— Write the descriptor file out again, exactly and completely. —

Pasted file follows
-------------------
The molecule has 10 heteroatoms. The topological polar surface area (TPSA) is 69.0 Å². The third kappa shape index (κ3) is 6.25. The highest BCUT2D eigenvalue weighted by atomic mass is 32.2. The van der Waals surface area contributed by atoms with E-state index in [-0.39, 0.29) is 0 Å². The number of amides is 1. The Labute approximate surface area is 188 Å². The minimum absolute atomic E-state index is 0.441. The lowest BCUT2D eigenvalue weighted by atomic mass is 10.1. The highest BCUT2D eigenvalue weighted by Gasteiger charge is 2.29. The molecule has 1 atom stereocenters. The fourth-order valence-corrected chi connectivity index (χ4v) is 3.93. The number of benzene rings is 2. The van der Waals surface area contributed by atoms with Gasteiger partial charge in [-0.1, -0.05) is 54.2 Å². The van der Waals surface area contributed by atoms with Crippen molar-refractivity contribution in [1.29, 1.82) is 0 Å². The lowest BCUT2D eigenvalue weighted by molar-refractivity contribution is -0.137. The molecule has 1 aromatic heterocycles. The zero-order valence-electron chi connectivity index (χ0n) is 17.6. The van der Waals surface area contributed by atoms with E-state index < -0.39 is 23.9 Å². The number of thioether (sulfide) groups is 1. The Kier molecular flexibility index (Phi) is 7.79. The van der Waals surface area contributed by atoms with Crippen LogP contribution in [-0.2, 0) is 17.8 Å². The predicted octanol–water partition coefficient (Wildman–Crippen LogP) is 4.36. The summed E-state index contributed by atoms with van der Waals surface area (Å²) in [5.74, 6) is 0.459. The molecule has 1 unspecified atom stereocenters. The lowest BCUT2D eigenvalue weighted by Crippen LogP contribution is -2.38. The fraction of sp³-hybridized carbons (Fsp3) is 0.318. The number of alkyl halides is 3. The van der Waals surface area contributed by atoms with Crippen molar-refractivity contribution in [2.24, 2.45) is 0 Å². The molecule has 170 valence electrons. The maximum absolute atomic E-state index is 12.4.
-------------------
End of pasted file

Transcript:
The molecule has 10 heteroatoms. The topological polar surface area (TPSA) is 69.0 Å². The third kappa shape index (κ3) is 6.25. The highest BCUT2D eigenvalue weighted by atomic mass is 32.2. The van der Waals surface area contributed by atoms with E-state index in [-0.39, 0.29) is 0 Å². The number of amides is 1. The Labute approximate surface area is 188 Å². The minimum absolute atomic E-state index is 0.441. The lowest BCUT2D eigenvalue weighted by atomic mass is 10.1. The highest BCUT2D eigenvalue weighted by Gasteiger charge is 2.29. The molecule has 1 atom stereocenters. The fourth-order valence-corrected chi connectivity index (χ4v) is 3.93. The number of benzene rings is 2. The van der Waals surface area contributed by atoms with Gasteiger partial charge in [-0.1, -0.05) is 54.2 Å². The van der Waals surface area contributed by atoms with Crippen molar-refractivity contribution in [1.29, 1.82) is 0 Å². The lowest BCUT2D eigenvalue weighted by molar-refractivity contribution is -0.137. The molecule has 1 aromatic heterocycles. The zero-order valence-electron chi connectivity index (χ0n) is 17.6. The van der Waals surface area contributed by atoms with E-state index < -0.39 is 23.9 Å². The number of thioether (sulfide) groups is 1. The Kier molecular flexibility index (Phi) is 7.79. The van der Waals surface area contributed by atoms with Crippen LogP contribution in [-0.2, 0) is 17.8 Å². The predicted octanol–water partition coefficient (Wildman–Crippen LogP) is 4.36. The summed E-state index contributed by atoms with van der Waals surface area (Å²) in [5.74, 6) is 0.459. The molecule has 1 unspecified atom stereocenters. The lowest BCUT2D eigenvalue weighted by Crippen LogP contribution is -2.38. The fraction of sp³-hybridized carbons (Fsp3) is 0.318. The number of alkyl halides is 3. The van der Waals surface area contributed by atoms with Crippen molar-refractivity contribution in [2.24, 2.45) is 0 Å². The molecule has 170 valence electrons. The maximum absolute atomic E-state index is 12.4.